The first graph is the actual Dow itself. In the second graph, I discounted the Dow’s numbers to the PCE index (1997=100). In 1997, the 2707 Dow level, after discounting for the PCE is equal to 40.971. Today, that number is 186.94. That is a total return of about 450%, a far lower return over 27 years. The other, “missing” 550% in the Dow’s nominal return would be inflation, or in other words, the erosion of the purchasing power of the currency.

How Has This Impacted The Real Economy?

You would have thought that America’s economy had performed better all of these years. It has not. True, there is an advancement overall. But, that advance is significantly lower when you compare things on a relative basis.

Given that we are not as far ahead as we thought. Discounting for inflation the Dow has not moved that much over an entire generation’s time frame. What is most interesting is that this expansion in the Dow was measured over one of the greatest economic expansions in our nation’s history: the fall of the Soviet Union and the Dot Com era.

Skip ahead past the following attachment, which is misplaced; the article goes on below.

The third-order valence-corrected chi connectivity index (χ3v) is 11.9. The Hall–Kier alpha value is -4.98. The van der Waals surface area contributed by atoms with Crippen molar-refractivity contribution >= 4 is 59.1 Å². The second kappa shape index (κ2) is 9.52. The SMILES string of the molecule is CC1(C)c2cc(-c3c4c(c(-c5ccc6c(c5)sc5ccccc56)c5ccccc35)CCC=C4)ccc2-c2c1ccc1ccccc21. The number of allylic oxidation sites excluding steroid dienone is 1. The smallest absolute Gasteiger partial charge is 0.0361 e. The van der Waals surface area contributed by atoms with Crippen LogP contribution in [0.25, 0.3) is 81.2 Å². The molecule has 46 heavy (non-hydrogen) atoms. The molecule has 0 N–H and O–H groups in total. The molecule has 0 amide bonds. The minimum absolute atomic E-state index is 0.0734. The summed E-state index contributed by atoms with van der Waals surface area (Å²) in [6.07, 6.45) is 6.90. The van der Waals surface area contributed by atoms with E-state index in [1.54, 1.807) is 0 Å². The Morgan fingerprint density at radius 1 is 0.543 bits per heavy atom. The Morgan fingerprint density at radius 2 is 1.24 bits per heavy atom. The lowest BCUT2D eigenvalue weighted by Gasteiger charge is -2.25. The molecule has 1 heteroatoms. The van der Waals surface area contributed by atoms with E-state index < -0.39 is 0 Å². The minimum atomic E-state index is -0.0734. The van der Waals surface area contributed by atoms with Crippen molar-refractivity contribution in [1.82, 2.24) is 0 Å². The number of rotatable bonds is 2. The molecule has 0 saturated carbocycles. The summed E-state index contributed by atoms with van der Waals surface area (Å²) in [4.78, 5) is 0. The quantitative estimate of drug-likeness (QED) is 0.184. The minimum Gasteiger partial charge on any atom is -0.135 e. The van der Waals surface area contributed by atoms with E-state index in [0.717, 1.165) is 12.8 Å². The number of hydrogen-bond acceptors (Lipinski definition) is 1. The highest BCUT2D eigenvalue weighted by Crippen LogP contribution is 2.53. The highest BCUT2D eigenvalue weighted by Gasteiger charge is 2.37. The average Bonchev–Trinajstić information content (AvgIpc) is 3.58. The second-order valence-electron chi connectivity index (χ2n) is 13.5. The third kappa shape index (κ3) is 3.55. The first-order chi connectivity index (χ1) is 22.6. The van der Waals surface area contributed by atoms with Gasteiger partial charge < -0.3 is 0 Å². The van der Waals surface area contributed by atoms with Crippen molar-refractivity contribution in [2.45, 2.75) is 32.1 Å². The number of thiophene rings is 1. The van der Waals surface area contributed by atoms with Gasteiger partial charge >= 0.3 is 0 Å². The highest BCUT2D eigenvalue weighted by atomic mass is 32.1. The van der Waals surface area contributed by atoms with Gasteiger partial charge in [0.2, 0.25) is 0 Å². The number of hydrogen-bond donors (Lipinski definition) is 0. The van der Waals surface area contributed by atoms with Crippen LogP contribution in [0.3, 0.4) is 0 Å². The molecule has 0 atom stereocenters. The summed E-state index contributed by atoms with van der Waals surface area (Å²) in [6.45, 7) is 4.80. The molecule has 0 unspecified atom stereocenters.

The internet brought in a host of advancements. So, while you may be reading this article on a device in the palm of your hand, a marvel indeed, the return on investment, as measured by the PCE index, is far less impressive. You will want to keep this in mind when you view your goals in life, investment, savings, and retirement.

At the same time, given the numbers stated, a candy bar that cost $1.00 in 1990 is far smaller today or more expensive per unit (grams, ounces, etc). In fact, a candy bar, given a linear equation, that candy bar is 40% of what it used to be. That is the price to pay for all of the supposed economic growth that the 1,000% increase in the Dow Jones Industrial Average would suggest.

So What Should You Do?

Whenever you review your finances you need to take into consideration price inflation. Whenever you see that your life has “improved” – relative to what – is always the question you need to ask. Buying less of a candy bar with the same dollar bill doesn’t sound like progress.

Over the past many years the stock market has returned a 6% (not inflation adjusted) average. The rate of inflation, on average, has been approximately 2.5%. Any kind of approach to your investing and savings needs to keep this in mind. A 3% annual return in equities does not go far with a 2.5% inflation rate. This is the challenge when you set out to invest. The very first barrier you need to achieve is beating the rate of inflation.

The second goal would be an approach that beats the market average. Keep in mind there are investing professionals all over the world that work daily to do just that; no tall order. Keeping in mind these parameters this will give you respective when you think of money and its utility.